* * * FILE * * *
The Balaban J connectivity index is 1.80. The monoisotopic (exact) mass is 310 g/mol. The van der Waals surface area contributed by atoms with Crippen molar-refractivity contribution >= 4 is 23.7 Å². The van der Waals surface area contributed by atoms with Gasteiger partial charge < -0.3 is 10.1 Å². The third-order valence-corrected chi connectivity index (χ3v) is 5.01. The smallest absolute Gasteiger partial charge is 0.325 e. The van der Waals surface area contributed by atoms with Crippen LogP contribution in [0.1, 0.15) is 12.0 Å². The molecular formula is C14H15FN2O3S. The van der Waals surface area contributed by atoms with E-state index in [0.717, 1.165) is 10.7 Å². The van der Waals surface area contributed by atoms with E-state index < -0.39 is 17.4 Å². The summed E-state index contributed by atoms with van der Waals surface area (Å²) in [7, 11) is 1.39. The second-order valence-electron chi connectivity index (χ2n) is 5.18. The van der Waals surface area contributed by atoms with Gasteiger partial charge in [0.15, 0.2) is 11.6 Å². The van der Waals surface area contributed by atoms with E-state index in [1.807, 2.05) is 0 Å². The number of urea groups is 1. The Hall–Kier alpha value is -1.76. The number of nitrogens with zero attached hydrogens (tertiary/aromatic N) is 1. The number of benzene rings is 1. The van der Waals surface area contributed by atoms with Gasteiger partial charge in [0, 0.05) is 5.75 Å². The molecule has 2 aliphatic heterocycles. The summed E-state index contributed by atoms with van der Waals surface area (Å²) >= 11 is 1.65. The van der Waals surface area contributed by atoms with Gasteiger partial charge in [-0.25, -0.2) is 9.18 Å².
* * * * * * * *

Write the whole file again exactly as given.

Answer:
The Balaban J connectivity index is 1.80. The monoisotopic (exact) mass is 310 g/mol. The van der Waals surface area contributed by atoms with Crippen molar-refractivity contribution >= 4 is 23.7 Å². The van der Waals surface area contributed by atoms with Gasteiger partial charge < -0.3 is 10.1 Å². The third-order valence-corrected chi connectivity index (χ3v) is 5.01. The smallest absolute Gasteiger partial charge is 0.325 e. The van der Waals surface area contributed by atoms with Crippen LogP contribution in [0.1, 0.15) is 12.0 Å². The molecular formula is C14H15FN2O3S. The van der Waals surface area contributed by atoms with E-state index in [0.717, 1.165) is 10.7 Å². The van der Waals surface area contributed by atoms with E-state index < -0.39 is 17.4 Å². The summed E-state index contributed by atoms with van der Waals surface area (Å²) in [7, 11) is 1.39. The second-order valence-electron chi connectivity index (χ2n) is 5.18. The van der Waals surface area contributed by atoms with Gasteiger partial charge in [0.15, 0.2) is 11.6 Å². The van der Waals surface area contributed by atoms with E-state index in [1.807, 2.05) is 0 Å². The number of urea groups is 1. The Hall–Kier alpha value is -1.76. The number of nitrogens with zero attached hydrogens (tertiary/aromatic N) is 1. The number of benzene rings is 1. The van der Waals surface area contributed by atoms with Gasteiger partial charge in [0, 0.05) is 5.75 Å². The molecule has 2 aliphatic heterocycles. The summed E-state index contributed by atoms with van der Waals surface area (Å²) >= 11 is 1.65. The van der Waals surface area contributed by atoms with Gasteiger partial charge in [-0.25, -0.2) is 9.18 Å².